Arriving at Rock Harbor in Isle Royale National Park

Published: July 21st 2018
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Isle Royale Queen IVIsle Royale Queen IVIsle Royale Queen IV

Heading to Rock Harbor!
Nervous would be an understatement.

Last time Andrew and I were in a small boat for an extended period of time, everyone on it got seasick. Vomit was splashing over everyone, and I’d considered jumping overboard to end the horrific ordeal.

So, that brings us to our boat to Rock Harbor at Isle Royale. We were going with our two kids, and I was having nightmares of our kids getting that seasick on the trip over. We got Dramamine. The waves were low, so I started each kid with a quarter tablet. Oliver swallowed his, but Jo would not. I went in the store on shore and found some chewables. Thankfully, that worked better for Jo. I then started worrying about the cold if we spent a lot of time outside, spewing over the railing. I bought us each a $20 souvenir hat that was fleece-lined, and I threw in a fleece blanket for good measure. That was $100 spent on fear.

As it turns out, the boat ride over on Isle Royale Queen IV was pretty smooth. We had some rocking at the start, but none of us felt sick at any point. The Dramamine might have been a good idea, though, because we shared a seating booth with another couple, and I’m glad our kids weren’t squirming and wanting to run all over the place.

The ride over took nearly four hours. There was a point when we could barely see any land at any point around us. When we pulled into Rock Harbor, it all seemed worth it. Isle Royale is stunning. The border of the island, where we were, is mostly pine and other conifers. Inside, there are more deciduous trees. As we stepped off our boat, we were greeted with a fresh pine smell and wilderness off to our left. We listened to a ranger as she talked about expectations at the park. Isle Royale is 99% wilderness. We need to stay on the trails, even at muddy points, and not go around, as that creates new paths and greater human impact. We’d already cleaned our shoes back in Copper Harbor to prevent taking seeds with us, but we cleaned them again at Rock Harbor. She talked about how we can pick things up and examine things that interest us, but make sure to put everything back where we found it.

We then walked over to our lodge and checked in for our three nights. I later went back and booked two tours during our trip, the first one for later in the evening. Our room wasn’t ready, so we decided got lunch and then decided to make the short hike to Smithwick Mine. On the way, we passed a couple coming out who said they just saw a moose. We were excited, of course, but we never saw it ourselves. We made a point to make a little noise as we hiked to avoid surprising any animal, and I’m sure that also warned the moose away.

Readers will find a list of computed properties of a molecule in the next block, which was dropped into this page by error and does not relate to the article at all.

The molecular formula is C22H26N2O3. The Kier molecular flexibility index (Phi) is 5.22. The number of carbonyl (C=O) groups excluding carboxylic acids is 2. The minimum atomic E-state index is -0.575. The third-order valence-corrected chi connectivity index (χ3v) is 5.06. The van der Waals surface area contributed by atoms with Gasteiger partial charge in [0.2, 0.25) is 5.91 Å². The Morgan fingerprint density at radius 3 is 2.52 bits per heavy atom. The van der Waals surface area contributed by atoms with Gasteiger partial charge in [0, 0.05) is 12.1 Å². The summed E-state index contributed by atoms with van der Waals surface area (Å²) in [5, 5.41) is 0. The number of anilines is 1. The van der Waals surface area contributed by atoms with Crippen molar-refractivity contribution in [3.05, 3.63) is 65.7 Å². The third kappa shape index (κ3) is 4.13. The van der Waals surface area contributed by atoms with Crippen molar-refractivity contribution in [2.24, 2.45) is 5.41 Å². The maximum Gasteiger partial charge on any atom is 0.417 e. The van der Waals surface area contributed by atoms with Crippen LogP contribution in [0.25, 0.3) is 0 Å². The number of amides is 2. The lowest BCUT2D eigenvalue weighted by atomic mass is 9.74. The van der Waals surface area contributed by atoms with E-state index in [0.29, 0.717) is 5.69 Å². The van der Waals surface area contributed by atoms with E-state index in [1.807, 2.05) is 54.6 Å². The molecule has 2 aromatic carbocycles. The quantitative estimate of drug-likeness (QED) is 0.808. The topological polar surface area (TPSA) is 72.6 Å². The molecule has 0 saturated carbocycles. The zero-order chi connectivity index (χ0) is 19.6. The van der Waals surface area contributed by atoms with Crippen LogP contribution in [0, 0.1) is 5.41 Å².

The old mines weren’t much to write home about. They were literally just holes in the ground. We hiked a bit more, keeping our eyes peeled, but didn’t have much luck spotting animals besides a rabbit and a red squirrel.

When our room was finally ready, we dropped off our things. Andrew was happy to set down his computer backpack that was full of our electronics. We set off toward Suzy’s Cave. We started on the south side of the loop, and we walked through fields of wild flowers. It was absolutely breathtaking. On our hike, we spotted moose scat and moose tracks, but we didn’t see any moose. About 30-45 minutes into our hike, we came upon parts of the path that were mostly thick mud. It was getting late and buggy, so we decided to turn around and try again later this trip. We hiked back to share a small pizza before setting out on our sunset cruise to Raspberry Island.

A small boat called the Sandy took us to Raspberry Island. It had about a ½ mile loop around the island. Most people went right when they arrived, so we decided to go left. Our path was densely forested, and we didn’t see any raspberry plants. We’d sprayed with bug spray, but it wasn’t enough. Any time we slowed down, we were mobbed by mosquitoes. We decided a better name for Raspberry Island would be “Mosquito Island.” We kept moving, not taking much time to stop and appreciate what was around us. It was still a beautiful place, but we just couldn’t enjoy it fully. We arrived at the bogs, which we crossed on some boards, and we walked through clouds of mosquitoes. We didn’t want the kids to rush and fall off the boards into the bogs, so we got a lot of bites. Our trek might have been worth it, though, because we did get to see some carnivorous plants like the pitcher plant. When we got to the end of the loop, an information board informed us that Raspberry Island got its name back when people used these islands for mining. They burned most of the vegetation to the ground, and so raspberry plants flourished in the resulting full sun of the island. Today, the island is forested again, and so the raspberry plants are few and far between.

After Raspberry Island, we were boated out around to the north side of Isle Royale, where we had a good view of the setting sun. We stayed on the lake until the sun set and then headed back to Rock Harbor.

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